10 Things to Know About Being Placed in a Tokyo Private School on the JET Program

One of the most important things to understand about the JET Program is that you don’t get to choose your placement. You can request your top three picks, but ultimately it is up to the program to decide where you will go and which school(s) you will work at. Rural or urban, elementary or high school, northern or southern Japan, these decisions are out of your hands. I understood this when applying to the program, but was still in for a surprise with my placement.

I was placed at a Tokyo private school – one of the most non-traditional placements in the whole program. Private schools have been a part of the JET program for a long time, but you probably have heard little about them. These placements were few and far between. That was until 2015, when are large number of Tokyo private schools were added to the program, in an effort to, “assist with globalization efforts and the improvement of English education in preparation for the 2020 Olympics,” as described by CLAIR.

Rainbow Bridge and the Tokyo Skyline

Private school placements exist elsewhere in Japan, but the majority of them are in Tokyo. Currently, there are 152 Private School JETs at 96 schools in Tokyo. Because these placements are so new, and by nature of the fact that the schools are private, there’s a lot that’s unique about these placements.  Many JET expectations, procedures, and rules don’t apply. The Tokyo Private School JET experience differs greatly from the “typical” JET experience. If you find yourself placed in a Tokyo Private School, here are 10 of the most important things you should know.

Please note, I’m writing this from my experience as a Tokyo Private School JET. As always, every situation is different, and I can’t speak to anyone else’s experience in a private school.

  1. You are contracted directly by your school
    The most essential thing to understand is that you are employed directly by your school. Each private school is its own Contracting Organization (CO) that directly employs their JETs, and Private school JETs have a direct employment agreement with their private schools. There is no Board of Education (BOE), or similar overarching institution with oversight. Contracts vary significantly between Private School JETs, and any issues, questions, or disputes over contracts have to be resolved directly with the school. This means that Private School JETs need to advocate for themselves and resolve issues on their own behalf.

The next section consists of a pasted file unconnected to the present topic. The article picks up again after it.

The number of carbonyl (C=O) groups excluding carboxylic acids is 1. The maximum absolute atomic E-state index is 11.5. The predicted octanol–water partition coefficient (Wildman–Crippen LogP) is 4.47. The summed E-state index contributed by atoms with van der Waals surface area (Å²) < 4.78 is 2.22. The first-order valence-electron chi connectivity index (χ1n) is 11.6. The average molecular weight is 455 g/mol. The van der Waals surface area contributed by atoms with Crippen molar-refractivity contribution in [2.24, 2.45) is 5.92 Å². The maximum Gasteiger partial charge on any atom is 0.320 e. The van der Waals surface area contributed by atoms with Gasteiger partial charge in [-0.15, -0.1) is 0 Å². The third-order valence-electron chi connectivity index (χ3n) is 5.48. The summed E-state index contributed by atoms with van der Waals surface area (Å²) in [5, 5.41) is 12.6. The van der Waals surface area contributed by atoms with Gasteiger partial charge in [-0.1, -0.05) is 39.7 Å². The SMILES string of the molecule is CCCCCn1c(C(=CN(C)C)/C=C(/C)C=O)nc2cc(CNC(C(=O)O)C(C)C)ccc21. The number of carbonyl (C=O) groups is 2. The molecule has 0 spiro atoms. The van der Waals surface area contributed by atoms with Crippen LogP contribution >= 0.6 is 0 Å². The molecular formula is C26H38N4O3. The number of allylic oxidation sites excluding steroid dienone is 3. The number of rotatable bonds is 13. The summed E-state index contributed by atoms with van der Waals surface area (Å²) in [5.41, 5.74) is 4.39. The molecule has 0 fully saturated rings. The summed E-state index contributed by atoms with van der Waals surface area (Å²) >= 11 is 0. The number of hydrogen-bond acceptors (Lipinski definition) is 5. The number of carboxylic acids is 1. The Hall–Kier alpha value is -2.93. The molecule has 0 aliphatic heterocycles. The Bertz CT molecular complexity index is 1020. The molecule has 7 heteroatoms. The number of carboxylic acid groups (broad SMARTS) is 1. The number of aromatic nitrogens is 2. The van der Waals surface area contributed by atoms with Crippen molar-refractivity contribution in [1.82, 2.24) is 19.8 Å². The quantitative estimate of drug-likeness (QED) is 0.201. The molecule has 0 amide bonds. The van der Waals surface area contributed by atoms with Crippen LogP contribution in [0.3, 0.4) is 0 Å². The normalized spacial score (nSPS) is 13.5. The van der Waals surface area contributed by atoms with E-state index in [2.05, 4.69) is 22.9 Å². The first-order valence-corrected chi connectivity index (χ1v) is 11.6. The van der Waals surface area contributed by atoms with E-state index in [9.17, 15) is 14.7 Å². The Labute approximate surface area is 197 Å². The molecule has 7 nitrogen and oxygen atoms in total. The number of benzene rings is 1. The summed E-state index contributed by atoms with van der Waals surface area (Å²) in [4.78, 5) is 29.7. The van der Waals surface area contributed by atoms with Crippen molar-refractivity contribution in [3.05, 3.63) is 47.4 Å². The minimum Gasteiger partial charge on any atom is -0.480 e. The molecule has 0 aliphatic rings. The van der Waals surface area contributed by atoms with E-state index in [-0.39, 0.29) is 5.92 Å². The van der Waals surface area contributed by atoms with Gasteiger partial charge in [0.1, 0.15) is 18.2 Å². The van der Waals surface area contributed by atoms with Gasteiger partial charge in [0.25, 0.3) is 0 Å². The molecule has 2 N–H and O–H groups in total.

2. Your school is new to JET and might not have much experience with how the program works
    Most Tokyo private schools are new to JET, so staff, teachers, and supervisors have little experience with the procedures, rules, and expectations of the JET program. You might be one of the first few JETs at your school, or not have a predecessor at all. In my case, I am the second JET ever at my school, and it is my supervisor’s first year managing the program. Often, I feel like I’m the one explaining how things are “supposed to work on JET” to my school, not the other way around. This can be frustrating. Be patient, stand up for yourself, and don’t be afraid to ask for what you need.

  3. You might not receive much support from your school
    Closely related to the last point, you might not get as much support from your school as you’d like, because private schools are so new to the JET program. Tokyo Private Schools simply don’t have the years of experience with JET that other schools do, so they might not know what kind of support you need when you arrive. I know many JETs received help from their CO with things like setting up phone and internet contracts, registering their foreign residence cards, figuring out transportation to school, and buying essentials. I did not receive any assistance from my school on any of these matters. I was left largely on my own during my first few weeks in Japan to figure everything out.
  4. You have to find your own housing, and initial costs are very high
    Typically, JETs can move into their processor’s housing, or teacher housing arranged by their CO. Tokyo Private School JETs are responsible for finding housing on their own. This is not an easy feat, and requires a large amount of time, energy, and money. The initial costs are much higher than what is typical on JET, ranging from ¥300,000 – ¥500,000+.